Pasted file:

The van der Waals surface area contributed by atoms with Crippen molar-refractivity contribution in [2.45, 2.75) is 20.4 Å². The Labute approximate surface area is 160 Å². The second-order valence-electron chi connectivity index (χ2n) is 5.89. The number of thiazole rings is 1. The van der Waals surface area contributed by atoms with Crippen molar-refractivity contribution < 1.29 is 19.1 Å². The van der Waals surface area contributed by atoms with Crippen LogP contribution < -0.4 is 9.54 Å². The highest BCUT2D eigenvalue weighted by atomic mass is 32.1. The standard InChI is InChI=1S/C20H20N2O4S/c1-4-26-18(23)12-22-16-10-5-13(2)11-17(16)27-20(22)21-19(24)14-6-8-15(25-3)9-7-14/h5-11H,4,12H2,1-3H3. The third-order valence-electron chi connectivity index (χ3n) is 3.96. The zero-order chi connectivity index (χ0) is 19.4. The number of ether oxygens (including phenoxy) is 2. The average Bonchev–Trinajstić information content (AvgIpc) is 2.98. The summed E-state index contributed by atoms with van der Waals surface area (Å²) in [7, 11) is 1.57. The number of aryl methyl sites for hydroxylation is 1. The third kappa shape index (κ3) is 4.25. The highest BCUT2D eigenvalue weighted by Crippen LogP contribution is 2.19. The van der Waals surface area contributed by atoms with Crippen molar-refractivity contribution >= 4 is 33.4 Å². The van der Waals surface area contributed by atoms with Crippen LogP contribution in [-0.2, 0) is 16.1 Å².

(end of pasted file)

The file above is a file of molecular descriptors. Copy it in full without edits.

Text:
The van der Waals surface area contributed by atoms with Crippen molar-refractivity contribution in [2.45, 2.75) is 20.4 Å². The Labute approximate surface area is 160 Å². The second-order valence-electron chi connectivity index (χ2n) is 5.89. The number of thiazole rings is 1. The van der Waals surface area contributed by atoms with Crippen molar-refractivity contribution < 1.29 is 19.1 Å². The van der Waals surface area contributed by atoms with Crippen LogP contribution < -0.4 is 9.54 Å². The highest BCUT2D eigenvalue weighted by atomic mass is 32.1. The standard InChI is InChI=1S/C20H20N2O4S/c1-4-26-18(23)12-22-16-10-5-13(2)11-17(16)27-20(22)21-19(24)14-6-8-15(25-3)9-7-14/h5-11H,4,12H2,1-3H3. The third-order valence-electron chi connectivity index (χ3n) is 3.96. The zero-order chi connectivity index (χ0) is 19.4. The number of ether oxygens (including phenoxy) is 2. The average Bonchev–Trinajstić information content (AvgIpc) is 2.98. The summed E-state index contributed by atoms with van der Waals surface area (Å²) in [7, 11) is 1.57. The number of aryl methyl sites for hydroxylation is 1. The third kappa shape index (κ3) is 4.25. The highest BCUT2D eigenvalue weighted by Crippen LogP contribution is 2.19. The van der Waals surface area contributed by atoms with Crippen molar-refractivity contribution >= 4 is 33.4 Å². The van der Waals surface area contributed by atoms with Crippen LogP contribution in [-0.2, 0) is 16.1 Å².